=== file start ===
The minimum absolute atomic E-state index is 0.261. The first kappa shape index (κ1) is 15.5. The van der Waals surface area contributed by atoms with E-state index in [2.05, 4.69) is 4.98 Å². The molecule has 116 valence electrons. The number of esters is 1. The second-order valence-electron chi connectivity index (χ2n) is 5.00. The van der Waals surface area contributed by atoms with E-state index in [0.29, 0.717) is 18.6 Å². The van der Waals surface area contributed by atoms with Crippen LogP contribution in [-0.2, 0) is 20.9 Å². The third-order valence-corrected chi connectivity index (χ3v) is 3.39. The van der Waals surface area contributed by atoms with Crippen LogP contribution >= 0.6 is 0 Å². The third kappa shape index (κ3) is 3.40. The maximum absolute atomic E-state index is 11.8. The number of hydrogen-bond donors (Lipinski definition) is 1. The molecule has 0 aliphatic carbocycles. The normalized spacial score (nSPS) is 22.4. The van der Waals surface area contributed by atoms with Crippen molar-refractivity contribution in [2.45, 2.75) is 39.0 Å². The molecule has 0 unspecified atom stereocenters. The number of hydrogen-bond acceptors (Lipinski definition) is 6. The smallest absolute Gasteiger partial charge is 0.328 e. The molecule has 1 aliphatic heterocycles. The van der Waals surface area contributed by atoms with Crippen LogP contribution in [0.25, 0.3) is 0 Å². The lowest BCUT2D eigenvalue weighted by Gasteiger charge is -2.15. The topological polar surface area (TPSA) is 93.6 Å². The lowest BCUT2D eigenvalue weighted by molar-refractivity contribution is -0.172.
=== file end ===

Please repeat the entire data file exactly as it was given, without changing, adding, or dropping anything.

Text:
The minimum absolute atomic E-state index is 0.261. The first kappa shape index (κ1) is 15.5. The van der Waals surface area contributed by atoms with E-state index in [2.05, 4.69) is 4.98 Å². The molecule has 116 valence electrons. The number of esters is 1. The second-order valence-electron chi connectivity index (χ2n) is 5.00. The van der Waals surface area contributed by atoms with E-state index in [0.29, 0.717) is 18.6 Å². The van der Waals surface area contributed by atoms with Crippen LogP contribution in [-0.2, 0) is 20.9 Å². The third-order valence-corrected chi connectivity index (χ3v) is 3.39. The van der Waals surface area contributed by atoms with Crippen LogP contribution >= 0.6 is 0 Å². The third kappa shape index (κ3) is 3.40. The maximum absolute atomic E-state index is 11.8. The number of hydrogen-bond donors (Lipinski definition) is 1. The molecule has 0 aliphatic carbocycles. The normalized spacial score (nSPS) is 22.4. The van der Waals surface area contributed by atoms with Crippen molar-refractivity contribution in [2.45, 2.75) is 39.0 Å². The molecule has 0 unspecified atom stereocenters. The number of hydrogen-bond acceptors (Lipinski definition) is 6. The smallest absolute Gasteiger partial charge is 0.328 e. The molecule has 1 aliphatic heterocycles. The van der Waals surface area contributed by atoms with Crippen LogP contribution in [0.25, 0.3) is 0 Å². The lowest BCUT2D eigenvalue weighted by Gasteiger charge is -2.15. The topological polar surface area (TPSA) is 93.6 Å². The lowest BCUT2D eigenvalue weighted by molar-refractivity contribution is -0.172.